English may be the language of science, but students learn better and contribute more when taught in their local tongue, says Giovanni Tapang.
What language should be used to teach science and mathematics? It's a question that often provokes disagreement among educators in charge of implementing the standard curriculum of many non-English speaking countries.
For some, it's a practical matter of meeting current employment demands with flexible education policies and teaching practices. But others feel teaching needs a clear national objective for educational development.
I agree with the latter view — and consider that science and maths have to be understood in the local tongue if a country wants to transform the subjects into real economic benefits.
English for commerce, not education
The point is often made that English is the lingua franca of both commerce and science. In our globalised age, fluency in English is seen to enhance competitiveness, and is certainly essential for those who come from developing countries, where most industries are owned or run by foreign (usually English-speaking) entities.
The ability to write and speak well in English is usually one of the most important criteria set by employers.
But critics of English as medium of instruction say that such move is detrimental to both the quality of the learning process and the development of critical thinking. This is because most school children come from homes in which their mother tongue is the predominant language, resulting to their early social marginalization.
Some nations have taken a mixed approach. In the Philippines, science and maths are taught in English, while other subjects are taught in Filipino. The Philippines has more than 120 other languages, and the Department of Education also allows local languages for the teaching of most subjects. This is because children naturally use the language they grow up with to understand the world around them.
The education department also believes that teaching in the local language will encourage children to stay in school rather than drop out, which is a big problem in the Philippines, where only 14 out of every 100 children who enrol in grade 1 will graduate with a college degree.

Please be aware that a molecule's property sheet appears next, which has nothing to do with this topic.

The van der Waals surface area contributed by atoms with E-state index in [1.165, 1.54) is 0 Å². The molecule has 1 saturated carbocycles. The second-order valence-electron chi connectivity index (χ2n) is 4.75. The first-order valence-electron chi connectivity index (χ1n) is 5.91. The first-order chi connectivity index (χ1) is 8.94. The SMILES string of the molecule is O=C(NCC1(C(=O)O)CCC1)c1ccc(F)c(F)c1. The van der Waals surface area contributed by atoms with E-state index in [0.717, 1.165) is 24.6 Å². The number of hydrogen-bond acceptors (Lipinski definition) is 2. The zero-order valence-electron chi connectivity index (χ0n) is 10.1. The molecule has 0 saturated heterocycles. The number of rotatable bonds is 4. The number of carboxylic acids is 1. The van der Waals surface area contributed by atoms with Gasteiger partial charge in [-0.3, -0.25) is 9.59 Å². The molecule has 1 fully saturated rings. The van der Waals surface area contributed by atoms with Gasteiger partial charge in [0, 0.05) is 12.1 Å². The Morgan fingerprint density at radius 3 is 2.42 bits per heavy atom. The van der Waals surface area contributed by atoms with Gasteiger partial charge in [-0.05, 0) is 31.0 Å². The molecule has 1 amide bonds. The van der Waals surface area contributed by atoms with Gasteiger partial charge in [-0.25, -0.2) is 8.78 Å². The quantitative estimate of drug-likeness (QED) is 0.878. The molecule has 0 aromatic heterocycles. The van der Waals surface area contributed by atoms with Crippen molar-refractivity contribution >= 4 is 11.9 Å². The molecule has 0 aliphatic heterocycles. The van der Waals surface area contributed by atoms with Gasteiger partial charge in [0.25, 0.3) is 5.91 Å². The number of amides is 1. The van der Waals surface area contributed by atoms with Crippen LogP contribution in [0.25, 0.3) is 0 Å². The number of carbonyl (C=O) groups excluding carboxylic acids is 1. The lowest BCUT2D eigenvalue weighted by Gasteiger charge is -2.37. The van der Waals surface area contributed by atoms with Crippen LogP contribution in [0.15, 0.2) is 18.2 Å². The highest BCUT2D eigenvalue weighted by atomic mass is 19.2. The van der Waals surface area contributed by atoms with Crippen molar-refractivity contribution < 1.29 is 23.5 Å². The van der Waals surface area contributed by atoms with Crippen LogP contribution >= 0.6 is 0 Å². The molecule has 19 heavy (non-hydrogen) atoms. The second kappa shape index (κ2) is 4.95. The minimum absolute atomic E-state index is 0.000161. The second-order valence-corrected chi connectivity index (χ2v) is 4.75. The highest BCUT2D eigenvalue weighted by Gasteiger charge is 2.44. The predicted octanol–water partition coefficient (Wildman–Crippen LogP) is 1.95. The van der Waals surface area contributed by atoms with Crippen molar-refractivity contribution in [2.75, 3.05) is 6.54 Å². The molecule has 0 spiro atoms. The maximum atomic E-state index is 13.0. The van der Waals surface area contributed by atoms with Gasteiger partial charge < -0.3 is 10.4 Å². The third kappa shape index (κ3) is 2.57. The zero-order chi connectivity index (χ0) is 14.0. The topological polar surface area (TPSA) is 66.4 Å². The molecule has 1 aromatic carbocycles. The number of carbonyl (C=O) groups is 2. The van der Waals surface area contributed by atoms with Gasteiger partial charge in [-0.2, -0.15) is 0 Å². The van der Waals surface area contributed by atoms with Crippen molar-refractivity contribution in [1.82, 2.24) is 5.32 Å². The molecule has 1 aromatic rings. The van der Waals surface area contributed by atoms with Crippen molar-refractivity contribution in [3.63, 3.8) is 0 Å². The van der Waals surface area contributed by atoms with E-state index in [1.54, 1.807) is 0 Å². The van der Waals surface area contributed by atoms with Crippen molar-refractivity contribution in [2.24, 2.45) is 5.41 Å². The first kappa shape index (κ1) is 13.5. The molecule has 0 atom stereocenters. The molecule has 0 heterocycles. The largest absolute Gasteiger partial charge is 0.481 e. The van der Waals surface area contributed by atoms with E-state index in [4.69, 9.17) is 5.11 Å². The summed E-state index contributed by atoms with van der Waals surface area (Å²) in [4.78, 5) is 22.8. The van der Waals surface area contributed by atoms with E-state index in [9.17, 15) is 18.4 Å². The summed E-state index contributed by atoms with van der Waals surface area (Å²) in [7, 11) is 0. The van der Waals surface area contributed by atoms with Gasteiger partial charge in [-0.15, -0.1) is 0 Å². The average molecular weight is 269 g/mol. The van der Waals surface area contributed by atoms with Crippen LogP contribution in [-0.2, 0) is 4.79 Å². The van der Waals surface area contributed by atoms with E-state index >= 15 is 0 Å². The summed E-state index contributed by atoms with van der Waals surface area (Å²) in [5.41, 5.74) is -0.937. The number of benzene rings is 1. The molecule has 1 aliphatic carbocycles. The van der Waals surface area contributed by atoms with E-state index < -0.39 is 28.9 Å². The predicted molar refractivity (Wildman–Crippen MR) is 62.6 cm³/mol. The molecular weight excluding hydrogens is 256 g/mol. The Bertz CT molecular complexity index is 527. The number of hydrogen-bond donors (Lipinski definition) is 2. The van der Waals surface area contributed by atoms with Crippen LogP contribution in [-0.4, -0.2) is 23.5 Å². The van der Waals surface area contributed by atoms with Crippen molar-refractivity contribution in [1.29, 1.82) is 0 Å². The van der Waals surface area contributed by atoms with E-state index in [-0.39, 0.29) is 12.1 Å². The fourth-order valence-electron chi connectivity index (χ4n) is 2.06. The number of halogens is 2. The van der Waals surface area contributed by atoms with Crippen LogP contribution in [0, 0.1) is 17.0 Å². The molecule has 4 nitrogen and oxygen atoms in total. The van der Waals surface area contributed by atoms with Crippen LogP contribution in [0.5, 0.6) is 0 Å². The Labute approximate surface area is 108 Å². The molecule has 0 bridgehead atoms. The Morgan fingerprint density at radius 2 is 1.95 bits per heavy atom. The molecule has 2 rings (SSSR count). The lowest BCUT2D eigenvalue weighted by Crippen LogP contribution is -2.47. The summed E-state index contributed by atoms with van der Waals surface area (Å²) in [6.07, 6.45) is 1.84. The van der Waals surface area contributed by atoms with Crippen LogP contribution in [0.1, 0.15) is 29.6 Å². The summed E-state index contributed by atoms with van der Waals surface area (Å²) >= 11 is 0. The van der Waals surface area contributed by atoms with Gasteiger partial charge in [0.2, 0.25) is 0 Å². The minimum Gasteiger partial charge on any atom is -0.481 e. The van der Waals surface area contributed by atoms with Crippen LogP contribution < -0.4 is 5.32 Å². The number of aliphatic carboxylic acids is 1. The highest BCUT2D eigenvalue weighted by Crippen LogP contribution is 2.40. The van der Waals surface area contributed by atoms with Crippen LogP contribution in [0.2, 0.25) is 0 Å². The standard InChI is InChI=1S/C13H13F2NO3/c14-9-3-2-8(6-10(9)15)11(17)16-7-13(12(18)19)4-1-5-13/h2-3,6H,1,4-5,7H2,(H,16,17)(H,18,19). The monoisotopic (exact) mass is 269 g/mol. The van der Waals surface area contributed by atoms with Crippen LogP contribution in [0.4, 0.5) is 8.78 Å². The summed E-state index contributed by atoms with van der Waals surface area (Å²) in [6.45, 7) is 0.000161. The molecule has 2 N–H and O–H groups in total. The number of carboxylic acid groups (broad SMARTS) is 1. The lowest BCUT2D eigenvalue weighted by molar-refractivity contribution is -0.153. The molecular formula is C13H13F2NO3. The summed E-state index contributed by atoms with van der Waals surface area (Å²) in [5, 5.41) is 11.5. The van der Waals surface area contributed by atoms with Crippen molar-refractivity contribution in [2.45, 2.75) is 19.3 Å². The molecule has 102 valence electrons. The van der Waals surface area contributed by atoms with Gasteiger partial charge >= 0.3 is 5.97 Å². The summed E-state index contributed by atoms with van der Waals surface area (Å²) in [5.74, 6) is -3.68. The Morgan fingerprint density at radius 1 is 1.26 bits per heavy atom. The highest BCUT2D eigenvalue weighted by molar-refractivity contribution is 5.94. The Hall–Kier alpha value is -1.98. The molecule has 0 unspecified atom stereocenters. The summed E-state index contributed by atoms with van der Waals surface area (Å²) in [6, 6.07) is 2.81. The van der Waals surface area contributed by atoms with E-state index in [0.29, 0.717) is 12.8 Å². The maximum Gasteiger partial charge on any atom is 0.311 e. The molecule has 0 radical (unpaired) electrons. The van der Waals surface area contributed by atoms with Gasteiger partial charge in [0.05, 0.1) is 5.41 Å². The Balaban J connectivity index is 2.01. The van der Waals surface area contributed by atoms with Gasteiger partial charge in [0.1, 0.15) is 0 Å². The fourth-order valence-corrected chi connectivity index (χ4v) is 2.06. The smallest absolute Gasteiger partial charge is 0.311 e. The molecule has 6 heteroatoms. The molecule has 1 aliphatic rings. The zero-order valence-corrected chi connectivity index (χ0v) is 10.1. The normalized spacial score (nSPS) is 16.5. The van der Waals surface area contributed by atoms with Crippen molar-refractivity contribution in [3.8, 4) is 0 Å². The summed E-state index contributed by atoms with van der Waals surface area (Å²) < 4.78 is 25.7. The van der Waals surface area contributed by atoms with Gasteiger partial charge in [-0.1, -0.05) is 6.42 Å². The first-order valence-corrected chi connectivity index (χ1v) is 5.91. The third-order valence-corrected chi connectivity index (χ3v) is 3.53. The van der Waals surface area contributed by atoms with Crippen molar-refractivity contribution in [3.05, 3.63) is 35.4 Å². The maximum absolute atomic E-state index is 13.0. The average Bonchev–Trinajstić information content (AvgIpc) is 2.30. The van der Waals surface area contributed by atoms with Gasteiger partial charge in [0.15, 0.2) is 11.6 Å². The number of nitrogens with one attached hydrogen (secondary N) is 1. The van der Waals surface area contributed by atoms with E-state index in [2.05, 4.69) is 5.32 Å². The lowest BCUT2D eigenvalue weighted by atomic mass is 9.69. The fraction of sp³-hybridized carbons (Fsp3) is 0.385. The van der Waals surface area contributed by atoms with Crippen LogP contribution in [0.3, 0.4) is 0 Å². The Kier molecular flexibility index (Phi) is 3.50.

Studies conducted by organisations such as Unesco and the World Bank, as well as by local institutions, show that pupils learn faster, better and with enthusiasm when taught in their vernacular language.
In other countries, debateson the language for science and maths have led to changes in policy. In Malaysia, for example, there have been fierce debates between the proponents of Bahasa Malaysia and English. In 2003, Malaysia re-adopted English, but in 2009 decided to return to Bahasa from this year.
Maths and science are not exceptions
Yet despite the prominence of English as the language of instruction, it is not a requisite for achieving excellence in maths and science. Countries that rank high in maths and science tests in the Trends in International Mathematics and Science Study (TIMSS, carried out by the International Association for the Evaluation of Educational Achievement), all have basic instruction in their local tongue (with the exception of Singapore).
TIMSS is an important benchmark for comparing standards in maths and science around the world; the tests have been administered every four years since 1995.
Eighth grade students in Hong Kong, Japan, South Korea and Taiwan have – together with Singapore -- consistently ranked high in maths and science tests. These countries teach their basic education (including science and maths) in their local language, with English integrated only as a part of a compulsory curriculum.
Ironically, among the tail-enders are the English-speaking United States and the Philippines.
The challenge is worthwhile
Teaching all subjects in the local language not only enhances understanding for learners, but also paves the way for more potential for national development.
Teaching science and maths in the vernacular is not without its challenges. Instruction is an activity that involves the personal experiences of teachers and students — cultural and linguistic factors need to be taken into account to help students make sense of new information.
There is also a need to translate important journals, books and other educational materials. Unfortunately, most textbooks in the developing world are untranslated English imports. Apart from the language barrier, they often use examples that are valid only in the United States or the United Kingdom.
The training of teachers, and their teaching materials, must be in the local language as well. We don't need to invent new words for scientific terms; existing foreign terms that are used by convention can be used. But the rest of the translation still requires a lot of work, and an investment that education ministries are usually not willing to make.
It is important to note that the prominence of English is a product of history, much like the use of Latin from medieval times. Scholars, then and now, master each other's work in books and publications written in a common language. Just as English supplanted Latin and other European languages, we may yet see achange to another language.
But history also shows us many examples where the dominance of a particular language for scholarship does not preclude the publishing of excellent research in a native language. Teaching science and mathematics in the vernacular is no barrier to science excellence, and would result in better understanding of the world around us.
Giovanni Tapang is an associate professor at the National Institute of Physics, University of the Philippines.